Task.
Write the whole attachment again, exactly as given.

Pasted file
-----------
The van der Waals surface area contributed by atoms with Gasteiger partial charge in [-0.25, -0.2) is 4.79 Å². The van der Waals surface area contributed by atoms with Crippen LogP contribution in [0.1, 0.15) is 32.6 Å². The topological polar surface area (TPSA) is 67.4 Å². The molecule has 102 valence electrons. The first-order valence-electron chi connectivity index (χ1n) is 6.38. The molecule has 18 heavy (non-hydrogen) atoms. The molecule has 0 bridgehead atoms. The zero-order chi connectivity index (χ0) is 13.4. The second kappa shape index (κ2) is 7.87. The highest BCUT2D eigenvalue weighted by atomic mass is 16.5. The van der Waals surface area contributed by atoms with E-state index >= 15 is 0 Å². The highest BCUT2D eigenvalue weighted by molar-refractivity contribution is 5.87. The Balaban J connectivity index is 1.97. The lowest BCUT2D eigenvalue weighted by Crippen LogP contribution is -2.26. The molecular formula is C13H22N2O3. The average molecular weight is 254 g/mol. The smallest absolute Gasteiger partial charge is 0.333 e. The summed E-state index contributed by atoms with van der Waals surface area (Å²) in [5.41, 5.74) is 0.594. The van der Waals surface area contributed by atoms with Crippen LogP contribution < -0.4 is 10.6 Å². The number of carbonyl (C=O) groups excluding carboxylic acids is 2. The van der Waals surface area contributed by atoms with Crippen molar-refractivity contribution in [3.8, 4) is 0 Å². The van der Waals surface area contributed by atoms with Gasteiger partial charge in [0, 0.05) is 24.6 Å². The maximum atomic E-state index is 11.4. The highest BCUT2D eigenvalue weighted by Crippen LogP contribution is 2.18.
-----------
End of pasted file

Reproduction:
The van der Waals surface area contributed by atoms with Gasteiger partial charge in [-0.25, -0.2) is 4.79 Å². The van der Waals surface area contributed by atoms with Crippen LogP contribution in [0.1, 0.15) is 32.6 Å². The topological polar surface area (TPSA) is 67.4 Å². The molecule has 102 valence electrons. The first-order valence-electron chi connectivity index (χ1n) is 6.38. The molecule has 18 heavy (non-hydrogen) atoms. The molecule has 0 bridgehead atoms. The zero-order chi connectivity index (χ0) is 13.4. The second kappa shape index (κ2) is 7.87. The highest BCUT2D eigenvalue weighted by atomic mass is 16.5. The van der Waals surface area contributed by atoms with E-state index >= 15 is 0 Å². The highest BCUT2D eigenvalue weighted by molar-refractivity contribution is 5.87. The Balaban J connectivity index is 1.97. The lowest BCUT2D eigenvalue weighted by Crippen LogP contribution is -2.26. The molecular formula is C13H22N2O3. The average molecular weight is 254 g/mol. The smallest absolute Gasteiger partial charge is 0.333 e. The summed E-state index contributed by atoms with van der Waals surface area (Å²) in [5.41, 5.74) is 0.594. The van der Waals surface area contributed by atoms with Crippen LogP contribution < -0.4 is 10.6 Å². The number of carbonyl (C=O) groups excluding carboxylic acids is 2. The van der Waals surface area contributed by atoms with Crippen molar-refractivity contribution in [3.8, 4) is 0 Å². The van der Waals surface area contributed by atoms with Gasteiger partial charge in [0, 0.05) is 24.6 Å². The maximum atomic E-state index is 11.4. The highest BCUT2D eigenvalue weighted by Crippen LogP contribution is 2.18.